"The difficulty in reaching a reliable definition of 'who is a Jew' is understandably connected with the more basic problem of 'what is a Jew.'
An abstract definition of Judaism that would be both meaningful and inclusive is not at all easy.
Such an endeavor, to determine the basic principles of Judaism, has never been able to get very far, not only because the number of such basic principles is so great that they no longer serve to define anything, and also because an abstraction of Judaism cannot demonstrate its singularity.
It is true that the Maimonides’ thirteen articles of faith do have considerable positive value in this respect and do manage to distinguish the Jewish religion from others.
Nevertheless, even these do not provide a conclusive, positive depiction of a Jew.
More precisely, if we examine the more abstract principles, these define many frontiers of the Jewish religion but not its essence.
And if we insist on finding the principle of faith in the Torah that we possess, then, in fact, all the details of the Torah are brought in.
In this case, there is certainly unity, but again it is not an abstract definition.
Not in vain have sages claimed that a genuine definition of Judaism that would be both meaningful and really Jewish was not possible through any listing of a number of principles, but rather required a wide grasp of certain essentials: the acceptance of the Torah and what this involved in terms of the mitzvot, the whole structure of Halakhah, and the study of certain volumes of thought.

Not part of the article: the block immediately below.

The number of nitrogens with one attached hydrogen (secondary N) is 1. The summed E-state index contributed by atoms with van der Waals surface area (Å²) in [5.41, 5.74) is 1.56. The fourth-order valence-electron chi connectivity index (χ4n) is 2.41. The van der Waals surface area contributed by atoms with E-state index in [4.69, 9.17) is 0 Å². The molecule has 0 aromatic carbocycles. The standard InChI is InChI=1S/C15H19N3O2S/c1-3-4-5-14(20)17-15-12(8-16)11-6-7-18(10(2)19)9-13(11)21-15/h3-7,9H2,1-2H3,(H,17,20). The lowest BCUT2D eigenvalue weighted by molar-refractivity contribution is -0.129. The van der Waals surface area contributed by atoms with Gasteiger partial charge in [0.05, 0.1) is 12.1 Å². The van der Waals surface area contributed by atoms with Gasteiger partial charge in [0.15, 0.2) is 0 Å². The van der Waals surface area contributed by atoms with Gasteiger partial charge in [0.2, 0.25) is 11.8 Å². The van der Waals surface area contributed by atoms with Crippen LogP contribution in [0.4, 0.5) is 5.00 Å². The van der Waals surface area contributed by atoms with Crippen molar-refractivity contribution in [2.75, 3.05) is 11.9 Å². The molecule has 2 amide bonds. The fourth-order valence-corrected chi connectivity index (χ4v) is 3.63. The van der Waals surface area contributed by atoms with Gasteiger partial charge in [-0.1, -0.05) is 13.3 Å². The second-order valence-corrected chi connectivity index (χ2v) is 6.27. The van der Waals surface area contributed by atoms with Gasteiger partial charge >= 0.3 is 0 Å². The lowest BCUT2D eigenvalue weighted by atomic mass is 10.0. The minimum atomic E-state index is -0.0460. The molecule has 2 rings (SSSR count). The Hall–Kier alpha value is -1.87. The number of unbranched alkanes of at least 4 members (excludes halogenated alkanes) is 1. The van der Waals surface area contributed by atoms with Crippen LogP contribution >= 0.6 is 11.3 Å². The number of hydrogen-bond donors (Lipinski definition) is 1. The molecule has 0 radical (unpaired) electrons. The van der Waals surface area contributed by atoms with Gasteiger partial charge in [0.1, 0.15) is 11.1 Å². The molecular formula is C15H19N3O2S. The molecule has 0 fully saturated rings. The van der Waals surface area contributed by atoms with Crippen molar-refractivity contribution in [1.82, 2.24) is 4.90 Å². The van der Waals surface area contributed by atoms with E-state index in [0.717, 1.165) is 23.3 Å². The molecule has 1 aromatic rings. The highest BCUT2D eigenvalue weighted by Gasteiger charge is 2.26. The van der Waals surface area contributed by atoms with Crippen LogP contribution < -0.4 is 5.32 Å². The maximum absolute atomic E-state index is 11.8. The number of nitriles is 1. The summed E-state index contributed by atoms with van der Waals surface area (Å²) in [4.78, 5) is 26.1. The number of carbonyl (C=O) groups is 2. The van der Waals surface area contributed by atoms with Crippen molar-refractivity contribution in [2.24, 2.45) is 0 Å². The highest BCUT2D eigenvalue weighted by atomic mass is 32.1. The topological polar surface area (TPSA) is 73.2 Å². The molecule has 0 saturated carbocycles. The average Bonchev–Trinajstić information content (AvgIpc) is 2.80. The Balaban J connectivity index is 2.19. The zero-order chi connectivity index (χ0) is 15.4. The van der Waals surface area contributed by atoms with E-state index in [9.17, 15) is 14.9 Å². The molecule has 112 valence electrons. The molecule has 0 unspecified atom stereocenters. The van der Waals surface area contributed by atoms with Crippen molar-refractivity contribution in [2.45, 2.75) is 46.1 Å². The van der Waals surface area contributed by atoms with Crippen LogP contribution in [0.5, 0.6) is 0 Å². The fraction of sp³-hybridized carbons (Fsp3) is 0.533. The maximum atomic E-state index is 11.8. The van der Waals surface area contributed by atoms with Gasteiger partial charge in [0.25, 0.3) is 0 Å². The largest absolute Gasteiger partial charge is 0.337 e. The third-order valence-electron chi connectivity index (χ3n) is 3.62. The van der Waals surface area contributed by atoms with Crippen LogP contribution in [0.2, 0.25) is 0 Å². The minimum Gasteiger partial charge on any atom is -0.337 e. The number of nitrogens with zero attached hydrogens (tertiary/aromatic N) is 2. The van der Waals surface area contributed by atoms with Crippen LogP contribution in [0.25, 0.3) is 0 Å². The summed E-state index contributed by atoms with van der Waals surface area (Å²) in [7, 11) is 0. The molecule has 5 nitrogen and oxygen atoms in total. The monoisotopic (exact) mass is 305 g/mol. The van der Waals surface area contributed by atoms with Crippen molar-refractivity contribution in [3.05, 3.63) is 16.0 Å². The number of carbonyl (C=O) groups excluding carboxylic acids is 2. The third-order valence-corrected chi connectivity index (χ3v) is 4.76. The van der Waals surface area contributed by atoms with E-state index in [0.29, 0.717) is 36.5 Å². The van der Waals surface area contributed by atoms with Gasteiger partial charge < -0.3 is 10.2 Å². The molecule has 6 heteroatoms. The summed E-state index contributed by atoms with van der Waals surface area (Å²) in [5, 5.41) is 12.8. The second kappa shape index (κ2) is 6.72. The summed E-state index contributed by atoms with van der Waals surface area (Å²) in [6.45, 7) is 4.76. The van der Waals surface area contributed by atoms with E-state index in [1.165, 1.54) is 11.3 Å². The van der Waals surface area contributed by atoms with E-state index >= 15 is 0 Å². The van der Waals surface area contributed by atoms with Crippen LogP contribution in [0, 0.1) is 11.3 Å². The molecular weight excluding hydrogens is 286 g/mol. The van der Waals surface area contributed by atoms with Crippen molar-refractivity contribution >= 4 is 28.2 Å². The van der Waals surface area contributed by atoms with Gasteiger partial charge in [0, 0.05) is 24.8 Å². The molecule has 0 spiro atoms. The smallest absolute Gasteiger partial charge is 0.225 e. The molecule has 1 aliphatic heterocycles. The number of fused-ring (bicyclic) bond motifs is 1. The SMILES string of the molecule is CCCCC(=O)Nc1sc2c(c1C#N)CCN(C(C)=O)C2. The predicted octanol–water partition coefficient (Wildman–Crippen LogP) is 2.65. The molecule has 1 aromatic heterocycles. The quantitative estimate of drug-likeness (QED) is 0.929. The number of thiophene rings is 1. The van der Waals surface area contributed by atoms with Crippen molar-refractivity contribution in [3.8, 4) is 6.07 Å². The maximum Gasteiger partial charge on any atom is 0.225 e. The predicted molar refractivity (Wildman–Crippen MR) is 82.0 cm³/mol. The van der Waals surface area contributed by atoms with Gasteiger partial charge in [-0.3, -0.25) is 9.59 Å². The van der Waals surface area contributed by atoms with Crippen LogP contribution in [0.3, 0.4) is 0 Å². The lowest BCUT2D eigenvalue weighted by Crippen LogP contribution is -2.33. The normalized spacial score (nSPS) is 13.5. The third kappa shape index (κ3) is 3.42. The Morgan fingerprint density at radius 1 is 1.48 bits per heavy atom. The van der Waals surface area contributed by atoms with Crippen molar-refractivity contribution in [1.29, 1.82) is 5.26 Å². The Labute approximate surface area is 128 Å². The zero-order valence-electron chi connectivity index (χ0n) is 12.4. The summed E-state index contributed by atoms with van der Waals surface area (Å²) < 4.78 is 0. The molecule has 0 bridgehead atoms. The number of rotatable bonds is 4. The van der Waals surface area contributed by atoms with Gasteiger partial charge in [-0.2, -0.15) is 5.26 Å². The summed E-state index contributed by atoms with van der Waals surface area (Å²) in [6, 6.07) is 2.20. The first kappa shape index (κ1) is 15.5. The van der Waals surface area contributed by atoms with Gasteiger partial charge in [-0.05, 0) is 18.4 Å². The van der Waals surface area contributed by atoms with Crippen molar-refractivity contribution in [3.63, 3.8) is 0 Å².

And yet even such very broad qualifications do not bring us closer to a precise definition.
Even the sages of the Talmud spoke of various such attempts to base the whole Torah on a limited number of principles (e.g., Shabbat 31a, Makot 24a). But ultimately these principles, no matter how splendid and satisfying they are, cannot define Judaism.
Always a significant truth had to be added: that all this referred to matters of religious practice that belonged to a specific kind of Judaism.
In short, there was no way of getting to the essence of Judaism by any abstract definition.
Neither a minimalistic religious determination nor general humanistic qualifications had the capacity of defining the specificity of the Jews.
Such minimalistic definitions may be valued for all religions or for no religion at all, but they do not really define anything.
Therefore, too, the attempt to define the Jews as a religious entity cannot serve its purpose because the more detailed and specific the qualification of the Jewish religion, the less one finds Jews who follow it, while any attempt to define the religion as that which includes all or most of the Jews would be empty of all content, and certainly of 'Jewish' content.
The more basic issue here is the question of whether it is possible to call Judaism a religion in the ordinary sense of the word."
–Rabbi Adin Steinsaltz